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Bill eliminating election of state superintendent revived

A bill eliminating the election of the superintendent of public instruction from state law has been revived by a Senate committee. The bill would replace the state superintendent with a secretary of education, which would be appointed by the governor.

HB 1005 is one of two bills this session that removes the ability of voters to elect the superintendent of public instruction. The bill easily passed in the House along party lines. However, the Senate’s version was a different story.

SB 179 failed in the Senate 26-23, garnering opposition from some Republican senators.

Initially, it was unclear if HB 1005 could even be considered in the Senate due to Senate rules preventing the hearing of a similar bill that was once defeated on the floor of the Senate during the same session. However, Senate Pro Tem David Long announced last week that HB 1005 would be heard in the Senate Rules Committee Monday — and that the bill would be substantially different from the already defeated SB 179.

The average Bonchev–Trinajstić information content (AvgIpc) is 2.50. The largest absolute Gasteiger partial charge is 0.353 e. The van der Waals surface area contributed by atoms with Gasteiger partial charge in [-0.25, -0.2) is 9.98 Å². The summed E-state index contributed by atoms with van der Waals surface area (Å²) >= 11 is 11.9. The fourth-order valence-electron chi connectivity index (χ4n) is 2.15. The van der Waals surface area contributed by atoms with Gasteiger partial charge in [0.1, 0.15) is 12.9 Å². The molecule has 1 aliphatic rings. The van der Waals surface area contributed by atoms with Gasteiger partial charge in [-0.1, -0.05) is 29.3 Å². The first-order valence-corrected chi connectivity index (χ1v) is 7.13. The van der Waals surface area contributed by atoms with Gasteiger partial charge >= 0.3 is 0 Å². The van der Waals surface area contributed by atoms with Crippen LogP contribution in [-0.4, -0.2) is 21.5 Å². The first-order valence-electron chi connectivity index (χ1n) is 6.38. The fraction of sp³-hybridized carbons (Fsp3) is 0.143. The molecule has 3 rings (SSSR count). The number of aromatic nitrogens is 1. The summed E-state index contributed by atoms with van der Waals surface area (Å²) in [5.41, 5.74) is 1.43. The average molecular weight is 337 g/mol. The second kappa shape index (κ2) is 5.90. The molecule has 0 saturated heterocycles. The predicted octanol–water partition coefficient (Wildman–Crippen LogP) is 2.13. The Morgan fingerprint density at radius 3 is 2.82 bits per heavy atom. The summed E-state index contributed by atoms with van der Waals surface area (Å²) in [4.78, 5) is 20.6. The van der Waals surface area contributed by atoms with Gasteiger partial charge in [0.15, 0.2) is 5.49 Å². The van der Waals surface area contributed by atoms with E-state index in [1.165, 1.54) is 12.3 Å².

Specifically, HB 1005 was amended to change the effective start date to 2025 (previously 2021) and would require the appointed secretary of education to be an Indiana resident who holds an advanced degree along with personal or professional leadership success.

ISTA Vice President Keith Gambill testified against the bill.

“Indiana has a long tradition of electing its superintendent of public instruction,” said Gambill. “This is something that should be left to the voters to decide.”

Democratic members of the Senate Rules Committee opposed both the resurrection of HB 1005, as well as its content.

“Over half of our state budget is dedicated to K-12 education, and Hoosiers should have their voices heard at the ballot box when it comes to education policy in the state of Indiana,” said Senate Minority Leader Tim Lanane (D – Anderson). The bill passed the Senate Rules Committee along party lines 8-4. It now goes to the full Senate for consideration.